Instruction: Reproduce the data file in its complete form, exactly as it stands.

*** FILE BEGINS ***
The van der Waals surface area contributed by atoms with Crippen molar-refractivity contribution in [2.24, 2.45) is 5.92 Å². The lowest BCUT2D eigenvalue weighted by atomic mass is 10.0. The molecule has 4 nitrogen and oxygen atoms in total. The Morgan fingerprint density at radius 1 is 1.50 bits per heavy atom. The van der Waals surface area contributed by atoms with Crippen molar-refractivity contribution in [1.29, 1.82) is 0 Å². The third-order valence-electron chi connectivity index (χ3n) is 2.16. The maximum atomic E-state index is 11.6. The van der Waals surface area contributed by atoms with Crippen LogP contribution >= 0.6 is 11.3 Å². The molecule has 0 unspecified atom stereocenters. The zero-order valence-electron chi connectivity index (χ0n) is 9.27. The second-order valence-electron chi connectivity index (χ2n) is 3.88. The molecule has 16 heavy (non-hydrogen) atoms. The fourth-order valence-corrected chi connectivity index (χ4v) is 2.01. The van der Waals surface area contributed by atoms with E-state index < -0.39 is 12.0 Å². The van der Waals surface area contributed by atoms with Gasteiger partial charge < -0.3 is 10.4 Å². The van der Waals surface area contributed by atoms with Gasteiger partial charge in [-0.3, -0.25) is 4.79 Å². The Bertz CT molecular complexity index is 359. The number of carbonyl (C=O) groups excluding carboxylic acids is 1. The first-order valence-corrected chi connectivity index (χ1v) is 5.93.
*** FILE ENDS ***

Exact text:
The van der Waals surface area contributed by atoms with Crippen molar-refractivity contribution in [2.24, 2.45) is 5.92 Å². The lowest BCUT2D eigenvalue weighted by atomic mass is 10.0. The molecule has 4 nitrogen and oxygen atoms in total. The Morgan fingerprint density at radius 1 is 1.50 bits per heavy atom. The van der Waals surface area contributed by atoms with Crippen molar-refractivity contribution in [1.29, 1.82) is 0 Å². The third-order valence-electron chi connectivity index (χ3n) is 2.16. The maximum atomic E-state index is 11.6. The van der Waals surface area contributed by atoms with Crippen LogP contribution >= 0.6 is 11.3 Å². The molecule has 0 unspecified atom stereocenters. The zero-order valence-electron chi connectivity index (χ0n) is 9.27. The second-order valence-electron chi connectivity index (χ2n) is 3.88. The molecule has 16 heavy (non-hydrogen) atoms. The fourth-order valence-corrected chi connectivity index (χ4v) is 2.01. The van der Waals surface area contributed by atoms with E-state index < -0.39 is 12.0 Å². The van der Waals surface area contributed by atoms with Gasteiger partial charge < -0.3 is 10.4 Å². The van der Waals surface area contributed by atoms with Gasteiger partial charge in [-0.3, -0.25) is 4.79 Å². The Bertz CT molecular complexity index is 359. The number of carbonyl (C=O) groups excluding carboxylic acids is 1. The first-order valence-corrected chi connectivity index (χ1v) is 5.93.